Fears of zebra mussels spreading as invasive species confirmed in major Pa. lake

HARRISBURG, Pa. — Zebra mussels have been found in Raystown Lake in Huntingdon County, according to the Pennsylvania Fish and Boat Commission.

On March 11, the agency was informed by the Army Corps of Engineers that the invasive species was suspected in the lake and biologists made the confirmation. At this time, it’s not clear how they were able to get into the popular lake.

The small, D-shaped, striped, thumbnail-sized mussels are deemed among the worst aquatic invasive species in the country. They quickly spread throughout bodies of water and filter plankton, which disrupts the established food web. They clog industrial freshwater pipes and attach themselves in droves to boat docks, beaches and boat hulls. They can damage water intake systems on boats, and clog air conditioners and heads.

They have no natural predators, completely devastating lake ecology and fish populations.

The largest lake completely within the state borders, Raystown Lake was built as a hydroelectric reservoir and was completed in 1973. It’s about 200 feet deep and was created to help control floods. Boating, swimming, scuba diving and fishing are all popular activities.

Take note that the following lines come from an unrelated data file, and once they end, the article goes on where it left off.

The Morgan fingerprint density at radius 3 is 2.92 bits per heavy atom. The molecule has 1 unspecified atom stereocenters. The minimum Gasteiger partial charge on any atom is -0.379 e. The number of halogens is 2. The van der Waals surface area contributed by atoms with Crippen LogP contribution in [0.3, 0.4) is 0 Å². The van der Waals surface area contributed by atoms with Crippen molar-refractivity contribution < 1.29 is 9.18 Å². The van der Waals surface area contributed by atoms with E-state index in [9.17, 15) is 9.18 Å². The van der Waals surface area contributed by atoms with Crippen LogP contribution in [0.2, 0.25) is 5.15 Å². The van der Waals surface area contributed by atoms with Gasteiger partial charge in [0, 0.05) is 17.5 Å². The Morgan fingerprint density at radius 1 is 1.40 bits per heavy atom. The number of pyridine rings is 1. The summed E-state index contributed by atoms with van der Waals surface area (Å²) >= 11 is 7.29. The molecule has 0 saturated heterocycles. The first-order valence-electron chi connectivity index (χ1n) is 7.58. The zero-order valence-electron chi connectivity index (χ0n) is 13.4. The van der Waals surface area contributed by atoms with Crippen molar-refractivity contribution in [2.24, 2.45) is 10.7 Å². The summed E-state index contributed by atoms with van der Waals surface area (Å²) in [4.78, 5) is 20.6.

“Given the popularity of Raystown Lake for recreational fishing and boating, the probability that this invasive species will be spread to other waters is high,” said Kris Kuhn, director for the PFBC Bureau of Fisheries.

“Unfortunately, little can be done to eliminate zebra mussels once they become established in a water body,” said Sean Hartzell, PFBC Aquatic Invasive Species Coordinator.

Anglers, boaters and others are asked to properly clean, drain and dry their boats and gear each time they come out of the water. They should completely drain and dry ballast, live wells, motors and other onboard water before and after boating.